There are hundreds, if not thousands of specific allergies that effect people across the planet. Each of those allergies can be grouped into one of four types of allergies based on the the allergen that causes the symptoms:
Environmental allergies, also called Allergic Rhinitis, are the most common and well-known and include allergies to pollens, animal dander, dust-mites, and molds. These allergens enter the body through the air that you breathe. Once the allergens enter the nose, sinuses, and lungs, the body’s immune system over-reacts and releases chemicals such as histamine that result in an allergic reaction. People with environmental allergies are at increased risk of developing asthma and eczema.
Some people experience environmental allergies only during specific seasons (seasonal allergies), while others experience them year round. Symptoms usually occur within a few minutes of exposure to an allergen and usually include sneezing, runny/stuffy nose, sinus pain, itchy/watery eyes, scratchy throat, and post nasal drip.
Although there is no cure for allergies, environmental allergies can be alleviated through medications, allergen avoidance, and allergen immunotherapy. Some people find relief through all-natural herbal remedies and acupuncture.
True food allergies only affect about 1% of adults and 2% of children older than pre-school age. Other problems such as food intolerances are often mistaken for food allergies. Food intolerances do not involve the immune system so are not potentially life-threatening the way an actual food allergy can be. An example of a true allergy vs. a food intolerance is a milk allergy vs. lactose intolerance. Some of the more well-known food allergies are to peanuts, tree nuts such as walnuts, shell-fish, milk, and eggs.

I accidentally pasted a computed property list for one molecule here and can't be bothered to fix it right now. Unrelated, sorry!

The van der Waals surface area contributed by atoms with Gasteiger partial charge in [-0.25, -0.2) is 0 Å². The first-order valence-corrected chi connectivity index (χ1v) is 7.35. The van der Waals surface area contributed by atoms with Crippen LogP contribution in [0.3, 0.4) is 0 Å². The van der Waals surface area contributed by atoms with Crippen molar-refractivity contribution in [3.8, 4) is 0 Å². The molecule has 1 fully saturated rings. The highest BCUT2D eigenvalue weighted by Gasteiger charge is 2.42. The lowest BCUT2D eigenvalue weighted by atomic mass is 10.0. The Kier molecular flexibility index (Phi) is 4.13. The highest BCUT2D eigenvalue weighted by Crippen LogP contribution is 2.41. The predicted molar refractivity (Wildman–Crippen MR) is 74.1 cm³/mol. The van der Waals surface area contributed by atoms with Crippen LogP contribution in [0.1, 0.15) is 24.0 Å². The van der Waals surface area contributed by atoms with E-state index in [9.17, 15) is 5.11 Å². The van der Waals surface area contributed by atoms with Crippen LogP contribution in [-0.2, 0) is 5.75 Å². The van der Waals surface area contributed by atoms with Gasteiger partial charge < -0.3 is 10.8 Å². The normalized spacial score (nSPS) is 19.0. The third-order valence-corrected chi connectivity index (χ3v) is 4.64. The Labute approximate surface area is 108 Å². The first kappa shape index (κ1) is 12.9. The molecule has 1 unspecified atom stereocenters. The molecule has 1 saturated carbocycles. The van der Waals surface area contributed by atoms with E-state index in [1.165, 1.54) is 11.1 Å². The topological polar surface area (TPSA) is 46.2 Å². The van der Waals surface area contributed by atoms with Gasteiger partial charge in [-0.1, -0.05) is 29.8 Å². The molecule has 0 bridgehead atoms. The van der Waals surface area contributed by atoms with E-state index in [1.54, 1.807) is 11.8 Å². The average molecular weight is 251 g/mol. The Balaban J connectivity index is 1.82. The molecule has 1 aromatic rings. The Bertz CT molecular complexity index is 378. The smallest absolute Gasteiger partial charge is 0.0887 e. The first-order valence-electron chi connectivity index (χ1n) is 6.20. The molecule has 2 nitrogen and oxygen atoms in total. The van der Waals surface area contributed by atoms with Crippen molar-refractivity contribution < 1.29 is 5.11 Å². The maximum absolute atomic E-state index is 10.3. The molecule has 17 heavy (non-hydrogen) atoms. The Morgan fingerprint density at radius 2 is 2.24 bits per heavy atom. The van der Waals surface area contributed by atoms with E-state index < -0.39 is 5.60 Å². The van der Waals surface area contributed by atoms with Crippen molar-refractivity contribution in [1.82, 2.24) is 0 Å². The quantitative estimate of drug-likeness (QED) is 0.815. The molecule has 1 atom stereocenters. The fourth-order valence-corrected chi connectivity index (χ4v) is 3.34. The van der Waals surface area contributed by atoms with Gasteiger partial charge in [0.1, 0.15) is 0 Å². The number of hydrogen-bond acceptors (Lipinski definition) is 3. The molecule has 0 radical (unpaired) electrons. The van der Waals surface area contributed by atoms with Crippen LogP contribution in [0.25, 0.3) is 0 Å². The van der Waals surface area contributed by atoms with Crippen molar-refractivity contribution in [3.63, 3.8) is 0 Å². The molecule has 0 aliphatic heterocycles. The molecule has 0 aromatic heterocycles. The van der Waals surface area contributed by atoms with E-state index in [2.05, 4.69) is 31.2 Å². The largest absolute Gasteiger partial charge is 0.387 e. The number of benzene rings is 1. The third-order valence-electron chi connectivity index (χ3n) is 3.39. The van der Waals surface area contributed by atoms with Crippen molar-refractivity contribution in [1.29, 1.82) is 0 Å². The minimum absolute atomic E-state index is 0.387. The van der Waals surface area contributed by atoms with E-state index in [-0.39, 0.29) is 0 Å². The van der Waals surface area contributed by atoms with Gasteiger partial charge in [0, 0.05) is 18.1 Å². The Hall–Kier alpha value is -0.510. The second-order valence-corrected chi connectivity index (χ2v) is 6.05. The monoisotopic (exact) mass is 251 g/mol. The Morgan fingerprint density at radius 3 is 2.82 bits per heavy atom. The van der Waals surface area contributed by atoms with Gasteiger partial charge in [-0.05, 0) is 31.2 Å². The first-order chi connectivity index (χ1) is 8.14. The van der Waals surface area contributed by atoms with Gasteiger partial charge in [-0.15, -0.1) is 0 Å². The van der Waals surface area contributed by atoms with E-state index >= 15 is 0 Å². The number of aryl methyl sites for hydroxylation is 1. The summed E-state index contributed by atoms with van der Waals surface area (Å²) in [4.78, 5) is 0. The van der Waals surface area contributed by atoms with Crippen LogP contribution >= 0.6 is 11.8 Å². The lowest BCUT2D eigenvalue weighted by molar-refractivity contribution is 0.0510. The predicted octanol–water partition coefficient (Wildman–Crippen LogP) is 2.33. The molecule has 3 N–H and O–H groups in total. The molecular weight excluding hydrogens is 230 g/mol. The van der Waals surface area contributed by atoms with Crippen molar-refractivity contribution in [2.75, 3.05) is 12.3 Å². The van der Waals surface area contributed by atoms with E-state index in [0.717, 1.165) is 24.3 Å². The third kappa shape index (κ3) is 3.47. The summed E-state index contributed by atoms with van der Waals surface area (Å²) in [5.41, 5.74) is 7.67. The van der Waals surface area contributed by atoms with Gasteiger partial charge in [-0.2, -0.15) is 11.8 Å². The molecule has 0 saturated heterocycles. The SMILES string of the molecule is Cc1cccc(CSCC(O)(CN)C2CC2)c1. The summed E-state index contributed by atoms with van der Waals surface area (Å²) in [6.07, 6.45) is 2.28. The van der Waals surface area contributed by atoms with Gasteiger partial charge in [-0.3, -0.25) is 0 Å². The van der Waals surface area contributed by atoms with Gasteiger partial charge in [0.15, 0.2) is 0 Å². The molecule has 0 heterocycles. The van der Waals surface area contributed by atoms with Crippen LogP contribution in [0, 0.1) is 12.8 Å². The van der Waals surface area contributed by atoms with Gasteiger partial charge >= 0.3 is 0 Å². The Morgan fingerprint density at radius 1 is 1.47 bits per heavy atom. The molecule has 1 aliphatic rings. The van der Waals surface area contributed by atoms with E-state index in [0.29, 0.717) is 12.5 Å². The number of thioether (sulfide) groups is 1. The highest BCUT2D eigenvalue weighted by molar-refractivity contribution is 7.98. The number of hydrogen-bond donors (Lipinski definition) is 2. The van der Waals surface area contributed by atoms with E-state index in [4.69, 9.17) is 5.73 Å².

Symptoms of food allergies usually begin within an hour of eating the allergen and can include:
- Tingling, swelling and itching of the lips, mouth or throat
- Itching skin or rash such as hives
- Nausea and vomiting
Most severe symptoms include severe breathing issues and anaphylaxis. If you’re not sure whether you have a food allergy or merely a food intolerance, please see an allergy specialist.
There is a distinct difference between an allergic reaction to a medication and suffering from a side-effect. Allergic reactions are more concerning because they can lead to life-threatening anaphylaxis on future exposures. Certain types of medications such as penicillin or sulfa drugs are the more commonly associated with anaphylaxis. Unless you experience a rash or throat swelling, then a reaction to a medication is more than likely a side-effect. If you are uncertain about any reaction you experience after taking a medication, do not take the medication again until you consult your doctor.
Some people are allergic to the venom injected into them during an insect bite or sting. The more severe allergies include reactions to bee, hornet and wasp stings, and can be potentially life-threatening. Again, the most severe reactions can cause anaphylaxis, so if you experience throat tightening/itching, dizziness and trouble breathing, you need to call 911 immediately. Most people will experience a localized reaction to an insect sting that includes reddening, itching and swelling. The swelling can be dramatic if stung on the hands or face, but is normally not considered to be an allergic reaction. However, a large exposure to venom can lead to future allergic reactions to the same types of stings, so if you do have a dramatic reaction you may want to consult your allergist to be future-safe.
Latex is a natural product which comes from a fluid extracted from the rubber tree found in Africa and Southeast Asia. The number of latex allergies has risen dramatically since the early 80’s, probably because of more and more contact with this rubber product. It’s estimated that 10% to 12% of people in the medical profession have developed a latex sensitivity or allergy. The allergic trigger is typically from the trace amount of oil left on the latex product after the manufacturing process. In the medical field, though, the allergen can sometimes be introduced from the powder that lines the inside of latex gloves. The latex oil adheres to the powder, and when the glove is snapped while putting it on, the powder can enter the lungs and nasal passages.